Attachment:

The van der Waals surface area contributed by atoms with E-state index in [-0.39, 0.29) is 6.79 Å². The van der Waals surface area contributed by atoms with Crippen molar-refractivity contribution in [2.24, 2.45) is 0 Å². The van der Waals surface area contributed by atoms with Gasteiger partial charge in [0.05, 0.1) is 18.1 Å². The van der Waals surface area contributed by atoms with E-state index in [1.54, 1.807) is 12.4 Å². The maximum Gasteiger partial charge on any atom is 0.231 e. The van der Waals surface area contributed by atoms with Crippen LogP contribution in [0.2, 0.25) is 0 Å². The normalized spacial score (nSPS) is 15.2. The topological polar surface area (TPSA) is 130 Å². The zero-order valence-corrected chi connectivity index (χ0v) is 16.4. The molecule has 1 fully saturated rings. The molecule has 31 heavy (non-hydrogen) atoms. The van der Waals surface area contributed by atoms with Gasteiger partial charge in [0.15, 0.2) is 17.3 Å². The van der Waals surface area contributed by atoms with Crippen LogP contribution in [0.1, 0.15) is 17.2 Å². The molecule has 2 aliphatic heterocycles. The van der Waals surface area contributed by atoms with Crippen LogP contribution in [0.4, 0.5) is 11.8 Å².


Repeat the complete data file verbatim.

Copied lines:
The van der Waals surface area contributed by atoms with E-state index in [-0.39, 0.29) is 6.79 Å². The van der Waals surface area contributed by atoms with Crippen molar-refractivity contribution in [2.24, 2.45) is 0 Å². The van der Waals surface area contributed by atoms with Gasteiger partial charge in [0.05, 0.1) is 18.1 Å². The van der Waals surface area contributed by atoms with E-state index in [1.54, 1.807) is 12.4 Å². The maximum Gasteiger partial charge on any atom is 0.231 e. The van der Waals surface area contributed by atoms with Crippen LogP contribution in [0.2, 0.25) is 0 Å². The normalized spacial score (nSPS) is 15.2. The topological polar surface area (TPSA) is 130 Å². The zero-order valence-corrected chi connectivity index (χ0v) is 16.4. The molecule has 1 fully saturated rings. The molecule has 31 heavy (non-hydrogen) atoms. The van der Waals surface area contributed by atoms with Gasteiger partial charge in [0.15, 0.2) is 17.3 Å². The van der Waals surface area contributed by atoms with Crippen LogP contribution in [0.1, 0.15) is 17.2 Å². The molecule has 2 aliphatic heterocycles. The van der Waals surface area contributed by atoms with Crippen LogP contribution in [0.4, 0.5) is 11.8 Å².